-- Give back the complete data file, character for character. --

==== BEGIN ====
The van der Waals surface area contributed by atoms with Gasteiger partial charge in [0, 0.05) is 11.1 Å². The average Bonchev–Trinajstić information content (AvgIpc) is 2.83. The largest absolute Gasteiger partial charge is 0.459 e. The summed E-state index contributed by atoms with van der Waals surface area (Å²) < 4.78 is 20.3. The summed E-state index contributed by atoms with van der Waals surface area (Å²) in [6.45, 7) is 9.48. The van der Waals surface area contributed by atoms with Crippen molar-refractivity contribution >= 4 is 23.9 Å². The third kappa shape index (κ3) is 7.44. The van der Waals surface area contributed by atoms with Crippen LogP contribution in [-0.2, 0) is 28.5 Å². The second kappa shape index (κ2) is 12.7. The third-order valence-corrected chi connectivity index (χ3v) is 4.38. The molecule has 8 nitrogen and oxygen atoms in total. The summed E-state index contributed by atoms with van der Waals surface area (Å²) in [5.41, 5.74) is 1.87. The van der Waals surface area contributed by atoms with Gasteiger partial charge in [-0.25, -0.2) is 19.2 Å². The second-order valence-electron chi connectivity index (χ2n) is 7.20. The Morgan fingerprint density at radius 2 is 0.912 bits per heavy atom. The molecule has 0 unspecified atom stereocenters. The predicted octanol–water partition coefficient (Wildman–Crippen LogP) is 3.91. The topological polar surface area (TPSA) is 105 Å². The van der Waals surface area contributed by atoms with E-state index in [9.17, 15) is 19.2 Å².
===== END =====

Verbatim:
The van der Waals surface area contributed by atoms with Gasteiger partial charge in [0, 0.05) is 11.1 Å². The average Bonchev–Trinajstić information content (AvgIpc) is 2.83. The largest absolute Gasteiger partial charge is 0.459 e. The summed E-state index contributed by atoms with van der Waals surface area (Å²) < 4.78 is 20.3. The summed E-state index contributed by atoms with van der Waals surface area (Å²) in [6.45, 7) is 9.48. The van der Waals surface area contributed by atoms with Crippen molar-refractivity contribution >= 4 is 23.9 Å². The third kappa shape index (κ3) is 7.44. The van der Waals surface area contributed by atoms with Crippen LogP contribution in [-0.2, 0) is 28.5 Å². The second kappa shape index (κ2) is 12.7. The third-order valence-corrected chi connectivity index (χ3v) is 4.38. The molecule has 8 nitrogen and oxygen atoms in total. The summed E-state index contributed by atoms with van der Waals surface area (Å²) in [5.41, 5.74) is 1.87. The van der Waals surface area contributed by atoms with Gasteiger partial charge in [-0.25, -0.2) is 19.2 Å². The second-order valence-electron chi connectivity index (χ2n) is 7.20. The Morgan fingerprint density at radius 2 is 0.912 bits per heavy atom. The molecule has 0 unspecified atom stereocenters. The predicted octanol–water partition coefficient (Wildman–Crippen LogP) is 3.91. The topological polar surface area (TPSA) is 105 Å². The van der Waals surface area contributed by atoms with E-state index in [9.17, 15) is 19.2 Å².